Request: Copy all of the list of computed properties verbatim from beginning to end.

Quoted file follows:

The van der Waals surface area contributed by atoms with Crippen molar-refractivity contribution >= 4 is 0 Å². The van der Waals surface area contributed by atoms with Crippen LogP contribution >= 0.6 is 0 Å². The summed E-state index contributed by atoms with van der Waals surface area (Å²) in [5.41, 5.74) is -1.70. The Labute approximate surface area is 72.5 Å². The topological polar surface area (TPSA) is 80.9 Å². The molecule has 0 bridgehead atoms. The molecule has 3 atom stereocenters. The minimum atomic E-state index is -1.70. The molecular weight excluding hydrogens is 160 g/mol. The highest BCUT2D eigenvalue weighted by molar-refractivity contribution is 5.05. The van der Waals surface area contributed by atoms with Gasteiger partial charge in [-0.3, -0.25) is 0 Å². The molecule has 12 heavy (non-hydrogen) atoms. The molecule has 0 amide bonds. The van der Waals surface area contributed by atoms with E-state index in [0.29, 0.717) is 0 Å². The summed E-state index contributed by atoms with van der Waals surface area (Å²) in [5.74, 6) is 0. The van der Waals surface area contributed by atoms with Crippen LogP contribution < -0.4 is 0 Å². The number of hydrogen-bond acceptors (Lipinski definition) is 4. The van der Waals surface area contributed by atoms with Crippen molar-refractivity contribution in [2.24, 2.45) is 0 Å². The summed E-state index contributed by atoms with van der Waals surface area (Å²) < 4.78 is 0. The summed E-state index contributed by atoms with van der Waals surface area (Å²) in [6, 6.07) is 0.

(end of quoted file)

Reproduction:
The van der Waals surface area contributed by atoms with Crippen molar-refractivity contribution >= 4 is 0 Å². The van der Waals surface area contributed by atoms with Crippen LogP contribution >= 0.6 is 0 Å². The summed E-state index contributed by atoms with van der Waals surface area (Å²) in [5.41, 5.74) is -1.70. The Labute approximate surface area is 72.5 Å². The topological polar surface area (TPSA) is 80.9 Å². The molecule has 0 bridgehead atoms. The molecule has 3 atom stereocenters. The minimum atomic E-state index is -1.70. The molecular weight excluding hydrogens is 160 g/mol. The highest BCUT2D eigenvalue weighted by molar-refractivity contribution is 5.05. The van der Waals surface area contributed by atoms with Gasteiger partial charge in [-0.3, -0.25) is 0 Å². The molecule has 12 heavy (non-hydrogen) atoms. The molecule has 0 amide bonds. The van der Waals surface area contributed by atoms with E-state index in [0.29, 0.717) is 0 Å². The summed E-state index contributed by atoms with van der Waals surface area (Å²) in [5.74, 6) is 0. The van der Waals surface area contributed by atoms with Crippen LogP contribution < -0.4 is 0 Å². The number of hydrogen-bond acceptors (Lipinski definition) is 4. The van der Waals surface area contributed by atoms with Crippen molar-refractivity contribution in [2.24, 2.45) is 0 Å². The summed E-state index contributed by atoms with van der Waals surface area (Å²) < 4.78 is 0. The summed E-state index contributed by atoms with van der Waals surface area (Å²) in [6, 6.07) is 0.